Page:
JCF social media post concerns lawyers
Two of Jamaica's top attorneys, Christopher Townsend and Peter Champagnie, yesterday raised strong objection to the language used by the Jamaica Constabulary Force (JCF) in a social media post about a wanted man.
The post read: "Meet [man's name], he hasn't been a good person. He is wanted for murder. He is a criminal who should be locked up." The post, which was part of the JCF's Wanted Wednesdays campaign, said that the man should be "flush out".
However, Townsend found the JCF's post to be prejudicial and "wrong".
"The JCF's mandate is really to try and get to the criminals. But in doing so, you cannot tear down barriers that justice has set up, and the safeguards that the system has set up to ensure that innocent people are not caught up in this net that you chose to throw," Townsend said.
"It is, in fact, the police perverting the course of justice by seeking to influence the minds of judges, because in jury trials, the extract from the public, meaning the jury selected, are really judges. So you are seeking what, to influence their minds on who the person is?" the lawyer said.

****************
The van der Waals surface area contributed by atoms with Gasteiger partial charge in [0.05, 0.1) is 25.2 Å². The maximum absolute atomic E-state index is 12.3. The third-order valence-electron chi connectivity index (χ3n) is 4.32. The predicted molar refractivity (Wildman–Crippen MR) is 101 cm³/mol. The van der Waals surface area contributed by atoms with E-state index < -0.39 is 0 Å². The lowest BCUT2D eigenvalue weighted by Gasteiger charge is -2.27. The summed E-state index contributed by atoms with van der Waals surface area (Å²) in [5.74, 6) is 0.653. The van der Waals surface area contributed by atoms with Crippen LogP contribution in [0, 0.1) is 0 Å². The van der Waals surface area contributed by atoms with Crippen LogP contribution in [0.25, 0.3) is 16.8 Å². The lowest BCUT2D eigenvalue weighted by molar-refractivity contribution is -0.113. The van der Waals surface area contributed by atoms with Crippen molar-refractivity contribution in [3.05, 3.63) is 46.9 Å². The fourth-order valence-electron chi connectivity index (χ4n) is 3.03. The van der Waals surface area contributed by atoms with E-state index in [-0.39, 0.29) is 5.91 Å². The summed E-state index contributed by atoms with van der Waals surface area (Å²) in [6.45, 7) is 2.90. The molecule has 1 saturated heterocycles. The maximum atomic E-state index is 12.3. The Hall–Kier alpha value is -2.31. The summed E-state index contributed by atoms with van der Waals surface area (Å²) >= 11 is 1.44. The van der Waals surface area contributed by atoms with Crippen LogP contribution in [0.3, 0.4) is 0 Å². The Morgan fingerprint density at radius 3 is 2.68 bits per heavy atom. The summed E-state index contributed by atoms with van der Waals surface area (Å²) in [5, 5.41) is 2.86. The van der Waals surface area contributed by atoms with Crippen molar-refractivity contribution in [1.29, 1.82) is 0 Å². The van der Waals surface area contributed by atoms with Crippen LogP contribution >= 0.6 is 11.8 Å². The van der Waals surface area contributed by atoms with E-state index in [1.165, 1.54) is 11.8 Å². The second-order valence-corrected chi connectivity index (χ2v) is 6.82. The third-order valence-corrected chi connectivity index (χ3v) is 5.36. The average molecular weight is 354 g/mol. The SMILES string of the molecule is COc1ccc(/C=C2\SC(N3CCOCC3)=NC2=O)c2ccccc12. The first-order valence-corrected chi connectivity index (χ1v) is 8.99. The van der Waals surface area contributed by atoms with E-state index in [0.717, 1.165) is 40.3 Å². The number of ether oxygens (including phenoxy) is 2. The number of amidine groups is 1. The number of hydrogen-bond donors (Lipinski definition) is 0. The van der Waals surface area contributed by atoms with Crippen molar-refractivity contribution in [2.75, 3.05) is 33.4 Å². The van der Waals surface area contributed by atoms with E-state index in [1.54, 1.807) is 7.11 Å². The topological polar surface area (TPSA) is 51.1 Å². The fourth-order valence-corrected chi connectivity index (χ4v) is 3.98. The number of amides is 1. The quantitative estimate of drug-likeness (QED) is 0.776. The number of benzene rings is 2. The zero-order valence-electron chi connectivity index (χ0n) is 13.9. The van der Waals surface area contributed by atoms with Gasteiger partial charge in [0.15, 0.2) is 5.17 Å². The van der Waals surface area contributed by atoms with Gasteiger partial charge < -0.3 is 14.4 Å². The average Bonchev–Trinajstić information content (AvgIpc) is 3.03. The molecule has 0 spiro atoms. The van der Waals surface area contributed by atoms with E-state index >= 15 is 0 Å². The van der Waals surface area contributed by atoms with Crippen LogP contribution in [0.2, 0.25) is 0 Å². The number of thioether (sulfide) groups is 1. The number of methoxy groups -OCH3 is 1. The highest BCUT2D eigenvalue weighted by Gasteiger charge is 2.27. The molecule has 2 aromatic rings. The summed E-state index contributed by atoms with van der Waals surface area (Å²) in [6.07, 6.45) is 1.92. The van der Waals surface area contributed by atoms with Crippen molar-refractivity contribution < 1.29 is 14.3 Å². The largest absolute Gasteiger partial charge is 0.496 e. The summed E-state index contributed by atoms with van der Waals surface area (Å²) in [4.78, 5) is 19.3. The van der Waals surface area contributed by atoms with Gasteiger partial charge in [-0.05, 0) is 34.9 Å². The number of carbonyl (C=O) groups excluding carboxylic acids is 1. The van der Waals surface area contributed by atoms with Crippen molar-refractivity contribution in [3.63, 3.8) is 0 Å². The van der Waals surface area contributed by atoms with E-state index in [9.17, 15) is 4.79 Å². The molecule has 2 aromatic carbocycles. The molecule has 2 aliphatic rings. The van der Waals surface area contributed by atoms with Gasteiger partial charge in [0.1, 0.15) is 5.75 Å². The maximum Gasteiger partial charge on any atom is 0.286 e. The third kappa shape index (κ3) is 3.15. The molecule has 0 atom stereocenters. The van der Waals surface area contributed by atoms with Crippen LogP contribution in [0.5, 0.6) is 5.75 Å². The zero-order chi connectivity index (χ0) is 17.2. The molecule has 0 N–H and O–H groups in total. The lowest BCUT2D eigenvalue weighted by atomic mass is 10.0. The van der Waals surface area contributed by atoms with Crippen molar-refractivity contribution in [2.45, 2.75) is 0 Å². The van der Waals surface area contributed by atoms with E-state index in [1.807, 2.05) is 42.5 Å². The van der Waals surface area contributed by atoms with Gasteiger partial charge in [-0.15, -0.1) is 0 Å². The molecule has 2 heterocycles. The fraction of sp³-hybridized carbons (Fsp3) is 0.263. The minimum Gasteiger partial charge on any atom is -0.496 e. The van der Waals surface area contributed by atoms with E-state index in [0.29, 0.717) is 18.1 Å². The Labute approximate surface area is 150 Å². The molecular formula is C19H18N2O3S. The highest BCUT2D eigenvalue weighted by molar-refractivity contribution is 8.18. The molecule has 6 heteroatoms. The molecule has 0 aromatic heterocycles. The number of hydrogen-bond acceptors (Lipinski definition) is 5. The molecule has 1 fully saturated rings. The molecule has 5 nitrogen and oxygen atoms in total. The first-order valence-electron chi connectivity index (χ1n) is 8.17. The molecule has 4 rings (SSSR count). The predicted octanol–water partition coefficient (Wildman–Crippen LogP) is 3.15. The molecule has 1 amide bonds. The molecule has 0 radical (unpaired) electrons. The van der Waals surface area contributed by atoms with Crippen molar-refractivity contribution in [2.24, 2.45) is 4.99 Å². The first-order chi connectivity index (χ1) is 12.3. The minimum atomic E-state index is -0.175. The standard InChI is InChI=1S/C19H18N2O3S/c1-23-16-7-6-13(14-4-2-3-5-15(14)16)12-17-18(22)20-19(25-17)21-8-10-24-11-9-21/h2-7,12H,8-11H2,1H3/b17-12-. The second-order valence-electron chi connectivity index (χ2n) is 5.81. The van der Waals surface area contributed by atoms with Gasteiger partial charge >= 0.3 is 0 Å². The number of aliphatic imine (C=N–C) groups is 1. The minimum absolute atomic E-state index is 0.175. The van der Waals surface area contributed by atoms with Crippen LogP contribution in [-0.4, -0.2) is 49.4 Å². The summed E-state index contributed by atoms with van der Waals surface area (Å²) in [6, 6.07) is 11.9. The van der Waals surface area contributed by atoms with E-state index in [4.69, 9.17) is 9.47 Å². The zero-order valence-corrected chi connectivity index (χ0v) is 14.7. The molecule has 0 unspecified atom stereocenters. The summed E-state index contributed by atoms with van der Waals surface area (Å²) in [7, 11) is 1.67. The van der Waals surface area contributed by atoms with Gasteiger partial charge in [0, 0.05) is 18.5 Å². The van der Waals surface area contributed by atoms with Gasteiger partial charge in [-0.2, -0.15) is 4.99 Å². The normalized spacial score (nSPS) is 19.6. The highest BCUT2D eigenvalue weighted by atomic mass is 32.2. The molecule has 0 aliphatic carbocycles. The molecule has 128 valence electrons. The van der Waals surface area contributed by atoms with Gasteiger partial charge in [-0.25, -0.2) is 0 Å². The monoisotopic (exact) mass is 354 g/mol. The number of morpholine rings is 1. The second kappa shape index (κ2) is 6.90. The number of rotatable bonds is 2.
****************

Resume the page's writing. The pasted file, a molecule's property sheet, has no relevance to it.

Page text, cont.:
He reasoned that it is unfair for the JCF to "use public opinion and crucify him".
The veteran lawyer also blamed the gatekeepers at the JCF for allowing such a post.
"What this tells me is that this is a serious indictment on the Police High Command. It means that nobody is in charge, how the hell does this thing pass?" he questioned.
Champagnie, another senior lawyer, described the post as "poor in taste".
"For the past few months, I have noted what I would term an ingenious way of the JCF seeking to get the public's assistance in terms of persons who are of interest to them, and it is something that I gather has had some kind of impact," Champagnie said.
"However, by the Jamaica Constabulary Force's own handbook and manual, one of the precepts that they are guided by is that the JCF should always keep an open mind in terms of investigation and should be impartial. So when you make an absolute statement like that, it lends itself to one saying 'Well they have concluded that he is a criminal and he should be locked up'. And the determination, in such absolute term, is a matter for the court," he said.